LJJP is working to help journalists better navigate these choices and support them in covering the law and its role in our communities. It emphasizes the critical role played by the news media in our democracy, and will equip reporters, editors, and producers with the skills to question, challenge and undo simplistic and misleading accounts of crime and the courts. For example, to report on arrests as arrests — not as convictions, and to rely on sources other than initial police reports, which are not undisputed recitations of the facts. Journalists are watchdogs. And when institutions, like the criminal legal system, are so entrenched with bias, there should be a heightened duty to act with care: To make sure that scrutiny is applied and differing perspectives heard. Journalists must diversify their sources, experts, and focuses. They must look at more than just the fact that a shooting happened — but home in on why it has happened, exploring trends, building relationships in communities, and developing trust and confidence. The way we make coverage more equitable is for reporters to look at what is happening in a more complete way.
Journalists must diversify their sources, experts, and focuses. They must look at more than just the fact that a shooting happened — but home in on why it has happened, exploring trends, building relationships in communities, and developing trust and confidence.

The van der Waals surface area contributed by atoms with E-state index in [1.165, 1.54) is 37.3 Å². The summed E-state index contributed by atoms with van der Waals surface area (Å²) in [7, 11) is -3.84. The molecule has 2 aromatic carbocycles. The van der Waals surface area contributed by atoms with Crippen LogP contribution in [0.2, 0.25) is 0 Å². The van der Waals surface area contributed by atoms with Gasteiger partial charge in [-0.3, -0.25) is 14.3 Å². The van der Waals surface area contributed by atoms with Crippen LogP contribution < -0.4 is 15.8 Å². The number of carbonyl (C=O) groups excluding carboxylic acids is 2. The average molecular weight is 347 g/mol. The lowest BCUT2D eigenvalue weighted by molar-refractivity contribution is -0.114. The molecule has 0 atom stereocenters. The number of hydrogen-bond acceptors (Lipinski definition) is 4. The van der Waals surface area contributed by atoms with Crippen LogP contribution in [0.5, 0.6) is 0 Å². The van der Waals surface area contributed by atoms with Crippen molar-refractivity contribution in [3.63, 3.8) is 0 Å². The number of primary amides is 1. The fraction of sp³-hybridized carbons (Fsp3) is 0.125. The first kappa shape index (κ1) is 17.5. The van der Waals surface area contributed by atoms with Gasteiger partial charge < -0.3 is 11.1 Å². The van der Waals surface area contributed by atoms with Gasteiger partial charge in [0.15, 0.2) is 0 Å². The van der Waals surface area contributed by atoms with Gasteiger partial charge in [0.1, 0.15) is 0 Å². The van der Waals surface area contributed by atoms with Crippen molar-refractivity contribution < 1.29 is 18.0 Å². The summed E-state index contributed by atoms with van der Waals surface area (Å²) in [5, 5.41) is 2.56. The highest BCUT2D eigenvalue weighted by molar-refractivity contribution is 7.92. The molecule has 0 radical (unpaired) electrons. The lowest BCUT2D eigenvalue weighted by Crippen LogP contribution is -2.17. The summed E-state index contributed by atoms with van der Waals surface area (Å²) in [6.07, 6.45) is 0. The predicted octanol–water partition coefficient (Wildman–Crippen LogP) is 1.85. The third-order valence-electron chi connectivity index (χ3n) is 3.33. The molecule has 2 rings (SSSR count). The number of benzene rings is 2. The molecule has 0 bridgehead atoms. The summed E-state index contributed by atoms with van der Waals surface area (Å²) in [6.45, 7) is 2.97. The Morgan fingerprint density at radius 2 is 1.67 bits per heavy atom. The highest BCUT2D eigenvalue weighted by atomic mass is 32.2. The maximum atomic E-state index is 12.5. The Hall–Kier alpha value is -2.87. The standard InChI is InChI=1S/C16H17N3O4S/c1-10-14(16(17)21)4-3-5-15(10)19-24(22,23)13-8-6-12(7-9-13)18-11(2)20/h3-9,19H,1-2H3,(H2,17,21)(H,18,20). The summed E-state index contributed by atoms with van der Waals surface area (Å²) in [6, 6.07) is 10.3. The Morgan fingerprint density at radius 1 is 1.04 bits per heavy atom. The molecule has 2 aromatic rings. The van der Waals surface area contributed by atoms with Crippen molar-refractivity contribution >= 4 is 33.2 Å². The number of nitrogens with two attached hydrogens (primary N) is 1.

It also matters who is covering these issues. We are both veteran journalists. We know that journalists of color often avoid the “crime beat” because of the persistently negative shadow it casts over Black and brown communities. We want to change this, too. LJJP will support and encourage new and diverse journalists across the country who can go deeper, identify root causes, offer context, and hold those in power accountable with more accurate and targeted reporting. LJJP wants to flip the script. That starts with the stories we tell.
The police press release on May 26, 2020, was, sadly, not unique. But what was new is the spark that followed the tragedy: The widespread push for change, for racial justice, for an end to the misleading police narratives that inform how our communities understand and process harm and violence. Journalists, advocates, and even law enforcement saw past the usual rhetoric and, even if delayed, pushed in the days and weeks that followed for more information, more nuance, more context. Our national conversation around police and their role in our communities has changed dramatically. These are the stakes. How violence, policing, the criminal system and community safety are reported upon has a direct bearing on those very systems. We look forward to helping journalists report more deeply, more precisely, and more carefully through LJJP — on the law, on the criminal system, and towards justice.
Editor’s note: Premal Dharia, a member of the Inquest editorial board, is a member of the Law & Justice Journalism Project’s board of directors.
Image: Ben Weber/Unsplash